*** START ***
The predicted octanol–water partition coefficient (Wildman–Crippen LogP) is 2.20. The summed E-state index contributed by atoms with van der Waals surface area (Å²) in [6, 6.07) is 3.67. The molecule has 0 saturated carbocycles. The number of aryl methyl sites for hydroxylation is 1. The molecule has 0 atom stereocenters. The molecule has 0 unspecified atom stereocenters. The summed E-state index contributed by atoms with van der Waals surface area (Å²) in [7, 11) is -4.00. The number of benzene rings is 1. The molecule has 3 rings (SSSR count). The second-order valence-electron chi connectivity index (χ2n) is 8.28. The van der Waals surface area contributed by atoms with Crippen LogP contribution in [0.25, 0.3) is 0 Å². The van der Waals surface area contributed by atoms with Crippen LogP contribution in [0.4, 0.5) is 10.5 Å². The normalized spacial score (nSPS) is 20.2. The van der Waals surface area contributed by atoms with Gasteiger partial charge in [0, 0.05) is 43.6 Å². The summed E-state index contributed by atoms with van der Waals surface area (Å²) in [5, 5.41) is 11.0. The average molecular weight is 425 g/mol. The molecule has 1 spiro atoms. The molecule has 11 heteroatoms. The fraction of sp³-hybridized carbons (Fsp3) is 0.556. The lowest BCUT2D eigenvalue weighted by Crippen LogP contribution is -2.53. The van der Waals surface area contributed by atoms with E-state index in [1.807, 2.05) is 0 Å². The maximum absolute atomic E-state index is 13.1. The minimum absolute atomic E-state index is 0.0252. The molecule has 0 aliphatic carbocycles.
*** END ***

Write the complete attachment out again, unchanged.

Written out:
The predicted octanol–water partition coefficient (Wildman–Crippen LogP) is 2.20. The summed E-state index contributed by atoms with van der Waals surface area (Å²) in [6, 6.07) is 3.67. The molecule has 0 saturated carbocycles. The number of aryl methyl sites for hydroxylation is 1. The molecule has 0 atom stereocenters. The molecule has 0 unspecified atom stereocenters. The summed E-state index contributed by atoms with van der Waals surface area (Å²) in [7, 11) is -4.00. The number of benzene rings is 1. The molecule has 3 rings (SSSR count). The second-order valence-electron chi connectivity index (χ2n) is 8.28. The van der Waals surface area contributed by atoms with Crippen LogP contribution in [0.25, 0.3) is 0 Å². The van der Waals surface area contributed by atoms with Crippen LogP contribution in [0.4, 0.5) is 10.5 Å². The normalized spacial score (nSPS) is 20.2. The van der Waals surface area contributed by atoms with Gasteiger partial charge in [0, 0.05) is 43.6 Å². The summed E-state index contributed by atoms with van der Waals surface area (Å²) in [5, 5.41) is 11.0. The average molecular weight is 425 g/mol. The molecule has 1 spiro atoms. The molecule has 11 heteroatoms. The fraction of sp³-hybridized carbons (Fsp3) is 0.556. The lowest BCUT2D eigenvalue weighted by Crippen LogP contribution is -2.53. The van der Waals surface area contributed by atoms with E-state index in [1.807, 2.05) is 0 Å². The maximum absolute atomic E-state index is 13.1. The minimum absolute atomic E-state index is 0.0252. The molecule has 0 aliphatic carbocycles.